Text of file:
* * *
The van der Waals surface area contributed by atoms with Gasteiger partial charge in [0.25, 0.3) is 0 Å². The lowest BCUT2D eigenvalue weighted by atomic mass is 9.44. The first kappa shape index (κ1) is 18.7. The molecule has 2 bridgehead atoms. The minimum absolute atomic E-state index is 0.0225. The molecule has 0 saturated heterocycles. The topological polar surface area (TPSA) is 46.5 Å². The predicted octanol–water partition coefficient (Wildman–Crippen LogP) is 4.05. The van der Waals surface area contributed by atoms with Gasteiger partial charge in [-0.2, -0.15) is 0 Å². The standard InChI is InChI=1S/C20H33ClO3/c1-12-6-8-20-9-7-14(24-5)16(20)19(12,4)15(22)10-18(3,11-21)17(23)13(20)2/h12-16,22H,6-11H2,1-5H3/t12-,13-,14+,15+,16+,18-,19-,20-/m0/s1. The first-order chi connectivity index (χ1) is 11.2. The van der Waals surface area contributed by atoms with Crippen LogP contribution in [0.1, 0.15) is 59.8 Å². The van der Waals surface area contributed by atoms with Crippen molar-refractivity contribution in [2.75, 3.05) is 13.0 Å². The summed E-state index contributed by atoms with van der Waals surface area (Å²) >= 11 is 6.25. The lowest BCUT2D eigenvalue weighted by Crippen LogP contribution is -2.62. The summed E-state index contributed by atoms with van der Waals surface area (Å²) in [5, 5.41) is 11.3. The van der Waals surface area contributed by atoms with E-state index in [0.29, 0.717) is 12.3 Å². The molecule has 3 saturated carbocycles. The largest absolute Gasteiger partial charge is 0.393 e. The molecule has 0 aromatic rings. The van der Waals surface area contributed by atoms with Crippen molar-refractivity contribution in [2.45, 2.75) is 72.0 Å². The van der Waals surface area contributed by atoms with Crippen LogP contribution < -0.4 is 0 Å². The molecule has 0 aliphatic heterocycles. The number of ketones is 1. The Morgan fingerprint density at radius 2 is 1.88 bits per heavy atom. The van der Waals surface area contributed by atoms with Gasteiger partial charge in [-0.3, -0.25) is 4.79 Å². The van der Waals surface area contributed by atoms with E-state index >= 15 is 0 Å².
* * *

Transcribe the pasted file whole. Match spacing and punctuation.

The van der Waals surface area contributed by atoms with Gasteiger partial charge in [0.25, 0.3) is 0 Å². The lowest BCUT2D eigenvalue weighted by atomic mass is 9.44. The first kappa shape index (κ1) is 18.7. The molecule has 2 bridgehead atoms. The minimum absolute atomic E-state index is 0.0225. The molecule has 0 saturated heterocycles. The topological polar surface area (TPSA) is 46.5 Å². The predicted octanol–water partition coefficient (Wildman–Crippen LogP) is 4.05. The van der Waals surface area contributed by atoms with Gasteiger partial charge in [-0.2, -0.15) is 0 Å². The standard InChI is InChI=1S/C20H33ClO3/c1-12-6-8-20-9-7-14(24-5)16(20)19(12,4)15(22)10-18(3,11-21)17(23)13(20)2/h12-16,22H,6-11H2,1-5H3/t12-,13-,14+,15+,16+,18-,19-,20-/m0/s1. The first-order chi connectivity index (χ1) is 11.2. The van der Waals surface area contributed by atoms with Crippen LogP contribution in [0.1, 0.15) is 59.8 Å². The van der Waals surface area contributed by atoms with Crippen molar-refractivity contribution in [2.75, 3.05) is 13.0 Å². The summed E-state index contributed by atoms with van der Waals surface area (Å²) >= 11 is 6.25. The lowest BCUT2D eigenvalue weighted by Crippen LogP contribution is -2.62. The summed E-state index contributed by atoms with van der Waals surface area (Å²) in [5, 5.41) is 11.3. The van der Waals surface area contributed by atoms with E-state index in [0.29, 0.717) is 12.3 Å². The molecule has 3 saturated carbocycles. The largest absolute Gasteiger partial charge is 0.393 e. The molecule has 0 aromatic rings. The van der Waals surface area contributed by atoms with Crippen molar-refractivity contribution in [2.45, 2.75) is 72.0 Å². The van der Waals surface area contributed by atoms with Crippen LogP contribution < -0.4 is 0 Å². The molecule has 0 aliphatic heterocycles. The number of ketones is 1. The Morgan fingerprint density at radius 2 is 1.88 bits per heavy atom. The van der Waals surface area contributed by atoms with Gasteiger partial charge in [-0.3, -0.25) is 4.79 Å². The van der Waals surface area contributed by atoms with E-state index >= 15 is 0 Å².